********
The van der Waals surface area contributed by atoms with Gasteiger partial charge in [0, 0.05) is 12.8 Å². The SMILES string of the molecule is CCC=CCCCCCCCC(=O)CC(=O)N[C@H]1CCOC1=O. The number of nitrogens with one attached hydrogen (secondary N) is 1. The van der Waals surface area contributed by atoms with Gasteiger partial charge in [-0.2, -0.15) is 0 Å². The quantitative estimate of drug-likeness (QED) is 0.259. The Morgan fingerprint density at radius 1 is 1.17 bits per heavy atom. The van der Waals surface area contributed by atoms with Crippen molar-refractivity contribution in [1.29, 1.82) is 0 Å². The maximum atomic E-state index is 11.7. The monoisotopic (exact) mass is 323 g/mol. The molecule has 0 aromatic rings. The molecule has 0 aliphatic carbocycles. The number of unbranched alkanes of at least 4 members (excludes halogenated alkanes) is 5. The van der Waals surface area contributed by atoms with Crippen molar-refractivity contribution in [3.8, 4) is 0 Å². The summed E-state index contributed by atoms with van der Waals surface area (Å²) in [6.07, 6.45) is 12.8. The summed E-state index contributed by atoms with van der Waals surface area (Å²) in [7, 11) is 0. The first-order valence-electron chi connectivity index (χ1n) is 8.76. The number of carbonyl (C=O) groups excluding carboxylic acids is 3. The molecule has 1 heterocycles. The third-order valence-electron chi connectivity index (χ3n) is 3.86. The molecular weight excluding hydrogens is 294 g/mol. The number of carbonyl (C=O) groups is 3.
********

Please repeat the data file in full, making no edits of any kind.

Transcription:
The van der Waals surface area contributed by atoms with Gasteiger partial charge in [0, 0.05) is 12.8 Å². The SMILES string of the molecule is CCC=CCCCCCCCC(=O)CC(=O)N[C@H]1CCOC1=O. The number of nitrogens with one attached hydrogen (secondary N) is 1. The van der Waals surface area contributed by atoms with Gasteiger partial charge in [-0.2, -0.15) is 0 Å². The quantitative estimate of drug-likeness (QED) is 0.259. The Morgan fingerprint density at radius 1 is 1.17 bits per heavy atom. The van der Waals surface area contributed by atoms with Crippen molar-refractivity contribution in [1.29, 1.82) is 0 Å². The maximum atomic E-state index is 11.7. The monoisotopic (exact) mass is 323 g/mol. The molecule has 0 aromatic rings. The molecule has 0 aliphatic carbocycles. The number of unbranched alkanes of at least 4 members (excludes halogenated alkanes) is 5. The van der Waals surface area contributed by atoms with Crippen molar-refractivity contribution in [3.8, 4) is 0 Å². The summed E-state index contributed by atoms with van der Waals surface area (Å²) in [6.07, 6.45) is 12.8. The summed E-state index contributed by atoms with van der Waals surface area (Å²) in [7, 11) is 0. The first-order valence-electron chi connectivity index (χ1n) is 8.76. The number of carbonyl (C=O) groups excluding carboxylic acids is 3. The molecule has 1 heterocycles. The third-order valence-electron chi connectivity index (χ3n) is 3.86. The molecular weight excluding hydrogens is 294 g/mol. The number of carbonyl (C=O) groups is 3.